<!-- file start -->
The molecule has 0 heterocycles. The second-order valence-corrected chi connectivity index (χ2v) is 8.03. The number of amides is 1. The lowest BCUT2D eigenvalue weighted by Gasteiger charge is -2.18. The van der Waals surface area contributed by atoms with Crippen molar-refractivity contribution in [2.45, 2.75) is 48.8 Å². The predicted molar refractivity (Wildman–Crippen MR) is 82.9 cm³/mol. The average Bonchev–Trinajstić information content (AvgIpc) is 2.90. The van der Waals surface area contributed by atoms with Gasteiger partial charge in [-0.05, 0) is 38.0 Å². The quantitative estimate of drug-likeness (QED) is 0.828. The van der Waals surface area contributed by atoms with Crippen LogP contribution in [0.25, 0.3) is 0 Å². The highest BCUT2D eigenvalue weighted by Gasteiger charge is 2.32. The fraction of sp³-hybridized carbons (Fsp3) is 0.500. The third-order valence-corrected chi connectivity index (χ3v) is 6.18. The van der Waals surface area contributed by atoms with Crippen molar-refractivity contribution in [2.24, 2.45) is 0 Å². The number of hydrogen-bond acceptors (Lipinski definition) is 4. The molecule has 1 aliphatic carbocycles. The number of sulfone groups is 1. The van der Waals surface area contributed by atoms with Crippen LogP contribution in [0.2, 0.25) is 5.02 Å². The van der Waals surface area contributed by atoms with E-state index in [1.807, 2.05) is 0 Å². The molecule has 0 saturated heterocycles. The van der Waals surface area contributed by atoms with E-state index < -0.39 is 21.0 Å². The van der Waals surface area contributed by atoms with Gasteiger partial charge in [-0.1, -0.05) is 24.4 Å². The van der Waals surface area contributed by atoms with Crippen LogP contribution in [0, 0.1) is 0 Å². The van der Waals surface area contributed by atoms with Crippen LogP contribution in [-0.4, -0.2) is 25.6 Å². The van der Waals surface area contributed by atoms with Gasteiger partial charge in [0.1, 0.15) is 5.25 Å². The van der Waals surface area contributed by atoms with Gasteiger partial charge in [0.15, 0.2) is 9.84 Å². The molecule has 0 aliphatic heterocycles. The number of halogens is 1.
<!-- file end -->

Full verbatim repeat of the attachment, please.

The molecule has 0 heterocycles. The second-order valence-corrected chi connectivity index (χ2v) is 8.03. The number of amides is 1. The lowest BCUT2D eigenvalue weighted by Gasteiger charge is -2.18. The van der Waals surface area contributed by atoms with Crippen molar-refractivity contribution in [2.45, 2.75) is 48.8 Å². The predicted molar refractivity (Wildman–Crippen MR) is 82.9 cm³/mol. The average Bonchev–Trinajstić information content (AvgIpc) is 2.90. The van der Waals surface area contributed by atoms with Gasteiger partial charge in [-0.05, 0) is 38.0 Å². The quantitative estimate of drug-likeness (QED) is 0.828. The van der Waals surface area contributed by atoms with Crippen LogP contribution in [0.25, 0.3) is 0 Å². The highest BCUT2D eigenvalue weighted by Gasteiger charge is 2.32. The fraction of sp³-hybridized carbons (Fsp3) is 0.500. The third-order valence-corrected chi connectivity index (χ3v) is 6.18. The van der Waals surface area contributed by atoms with Crippen molar-refractivity contribution in [2.24, 2.45) is 0 Å². The number of hydrogen-bond acceptors (Lipinski definition) is 4. The molecule has 1 aliphatic carbocycles. The number of sulfone groups is 1. The van der Waals surface area contributed by atoms with Crippen LogP contribution in [0.2, 0.25) is 5.02 Å². The van der Waals surface area contributed by atoms with E-state index in [1.807, 2.05) is 0 Å². The molecule has 0 saturated heterocycles. The van der Waals surface area contributed by atoms with E-state index < -0.39 is 21.0 Å². The van der Waals surface area contributed by atoms with Gasteiger partial charge in [-0.1, -0.05) is 24.4 Å². The van der Waals surface area contributed by atoms with Crippen LogP contribution in [0, 0.1) is 0 Å². The van der Waals surface area contributed by atoms with Crippen LogP contribution in [-0.4, -0.2) is 25.6 Å². The van der Waals surface area contributed by atoms with Gasteiger partial charge in [0.1, 0.15) is 5.25 Å². The van der Waals surface area contributed by atoms with Gasteiger partial charge in [0.15, 0.2) is 9.84 Å². The molecule has 0 aliphatic heterocycles. The number of halogens is 1.